Seasonal, Size and Value Anomalies
University of Edinburgh - Business School; New Zealand Institute of Advanced Study
University of Saskatchewan - Department of Finance and Management Science
Massey University - Department of Economics and Finance
Recent international evidence shows that in many stock markets, general index returns are significantly higher during winter months than during summer months. We study the interaction between this anomaly - known as the Halloween effect - and the January effect and other well-known anomalous findings on portfolios formed on Size, Dividend Yield, Book to Market ratios, Earnings Price ratios and Cash Flow Price ratios in equally but also value weighted portfolios for the US market. Our main findings are that contrary to the January effect, the Halloween effect seems a market wide phenomenon unrelated to these well-known anomalies. All portfolios in our study show higher average winter returns than summer returns. In most portfolios this difference is statistically and economically significant. We confirm recent results which suggest that the January effect plays an important role not only in explaining the small firm effect but also - together with size - in explaining the Book to Market ratio anomaly. In addition, we find in a similar fashion that controlling for the January effect and using value weighted portfolio returns substantially reduces the Earnings to Price, Cash Flow to Price and Dividend Yield effects.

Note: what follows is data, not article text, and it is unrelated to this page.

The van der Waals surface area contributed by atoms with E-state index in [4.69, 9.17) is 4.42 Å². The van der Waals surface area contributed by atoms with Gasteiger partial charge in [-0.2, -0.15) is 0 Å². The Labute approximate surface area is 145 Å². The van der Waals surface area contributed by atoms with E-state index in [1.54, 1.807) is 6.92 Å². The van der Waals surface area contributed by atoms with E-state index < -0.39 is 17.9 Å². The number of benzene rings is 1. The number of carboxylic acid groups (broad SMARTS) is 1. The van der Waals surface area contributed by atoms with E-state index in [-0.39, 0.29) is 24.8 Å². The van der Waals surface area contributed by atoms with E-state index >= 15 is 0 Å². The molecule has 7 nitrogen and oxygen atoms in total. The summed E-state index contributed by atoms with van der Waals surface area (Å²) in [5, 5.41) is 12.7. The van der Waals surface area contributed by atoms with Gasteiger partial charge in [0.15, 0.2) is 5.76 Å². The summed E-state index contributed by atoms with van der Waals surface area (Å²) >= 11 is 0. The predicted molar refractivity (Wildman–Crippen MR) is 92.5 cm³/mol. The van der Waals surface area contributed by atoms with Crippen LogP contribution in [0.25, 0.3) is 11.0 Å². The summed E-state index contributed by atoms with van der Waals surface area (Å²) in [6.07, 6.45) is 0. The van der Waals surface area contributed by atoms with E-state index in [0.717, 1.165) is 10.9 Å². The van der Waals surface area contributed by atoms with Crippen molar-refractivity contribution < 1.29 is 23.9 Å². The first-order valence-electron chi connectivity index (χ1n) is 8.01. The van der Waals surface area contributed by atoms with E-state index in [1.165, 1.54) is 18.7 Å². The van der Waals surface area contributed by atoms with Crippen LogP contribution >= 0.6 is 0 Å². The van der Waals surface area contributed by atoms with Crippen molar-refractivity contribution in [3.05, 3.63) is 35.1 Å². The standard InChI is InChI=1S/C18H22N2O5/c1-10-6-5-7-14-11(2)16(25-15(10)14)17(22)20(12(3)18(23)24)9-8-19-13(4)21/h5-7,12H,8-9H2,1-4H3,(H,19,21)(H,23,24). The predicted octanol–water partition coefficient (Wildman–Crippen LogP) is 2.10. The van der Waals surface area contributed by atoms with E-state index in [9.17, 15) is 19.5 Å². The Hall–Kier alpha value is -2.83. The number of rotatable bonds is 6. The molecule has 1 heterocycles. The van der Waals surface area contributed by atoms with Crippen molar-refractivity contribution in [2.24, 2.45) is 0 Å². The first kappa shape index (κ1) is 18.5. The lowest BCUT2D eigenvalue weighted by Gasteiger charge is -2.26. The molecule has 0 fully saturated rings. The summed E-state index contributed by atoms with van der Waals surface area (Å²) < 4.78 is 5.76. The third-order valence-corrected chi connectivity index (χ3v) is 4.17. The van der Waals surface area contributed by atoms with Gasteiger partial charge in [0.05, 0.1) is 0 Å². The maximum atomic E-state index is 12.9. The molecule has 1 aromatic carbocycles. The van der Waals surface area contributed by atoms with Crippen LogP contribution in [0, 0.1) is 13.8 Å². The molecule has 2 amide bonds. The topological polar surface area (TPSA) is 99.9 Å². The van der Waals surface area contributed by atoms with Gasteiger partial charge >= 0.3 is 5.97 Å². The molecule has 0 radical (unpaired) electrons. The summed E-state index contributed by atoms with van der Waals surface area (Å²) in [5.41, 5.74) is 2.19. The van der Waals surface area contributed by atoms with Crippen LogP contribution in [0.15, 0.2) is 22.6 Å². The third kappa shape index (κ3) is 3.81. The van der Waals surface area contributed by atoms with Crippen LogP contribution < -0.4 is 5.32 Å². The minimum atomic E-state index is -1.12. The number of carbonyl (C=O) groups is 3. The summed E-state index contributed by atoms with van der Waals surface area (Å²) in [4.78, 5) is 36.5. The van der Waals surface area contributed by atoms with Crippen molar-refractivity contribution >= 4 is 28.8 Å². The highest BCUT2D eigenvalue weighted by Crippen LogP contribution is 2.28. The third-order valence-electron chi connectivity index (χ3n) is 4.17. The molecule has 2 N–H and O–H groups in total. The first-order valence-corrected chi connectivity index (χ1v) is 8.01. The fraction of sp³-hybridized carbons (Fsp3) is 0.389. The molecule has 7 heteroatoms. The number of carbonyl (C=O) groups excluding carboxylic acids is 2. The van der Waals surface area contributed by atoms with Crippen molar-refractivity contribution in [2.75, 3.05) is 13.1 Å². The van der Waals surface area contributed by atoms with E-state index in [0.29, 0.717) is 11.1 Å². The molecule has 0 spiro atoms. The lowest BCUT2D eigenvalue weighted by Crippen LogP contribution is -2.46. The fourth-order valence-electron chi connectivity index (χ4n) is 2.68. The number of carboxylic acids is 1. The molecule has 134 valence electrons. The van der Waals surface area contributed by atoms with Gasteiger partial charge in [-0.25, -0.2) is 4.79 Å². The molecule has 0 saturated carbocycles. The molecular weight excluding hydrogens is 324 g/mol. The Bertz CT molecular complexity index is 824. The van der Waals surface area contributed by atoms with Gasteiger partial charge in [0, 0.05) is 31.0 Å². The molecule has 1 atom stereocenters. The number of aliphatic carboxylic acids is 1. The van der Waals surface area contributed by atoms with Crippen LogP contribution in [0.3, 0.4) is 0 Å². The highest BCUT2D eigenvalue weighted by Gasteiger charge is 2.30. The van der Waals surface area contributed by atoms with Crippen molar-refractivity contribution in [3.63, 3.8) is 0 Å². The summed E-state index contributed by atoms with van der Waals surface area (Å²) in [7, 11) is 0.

Number of Pages in PDF File: 38
Keywords: Halloween Effect, Sell in May, January effect, Book to Market, Value, Growth
JEL Classification: G14, G15
Date posted: August 22, 2005
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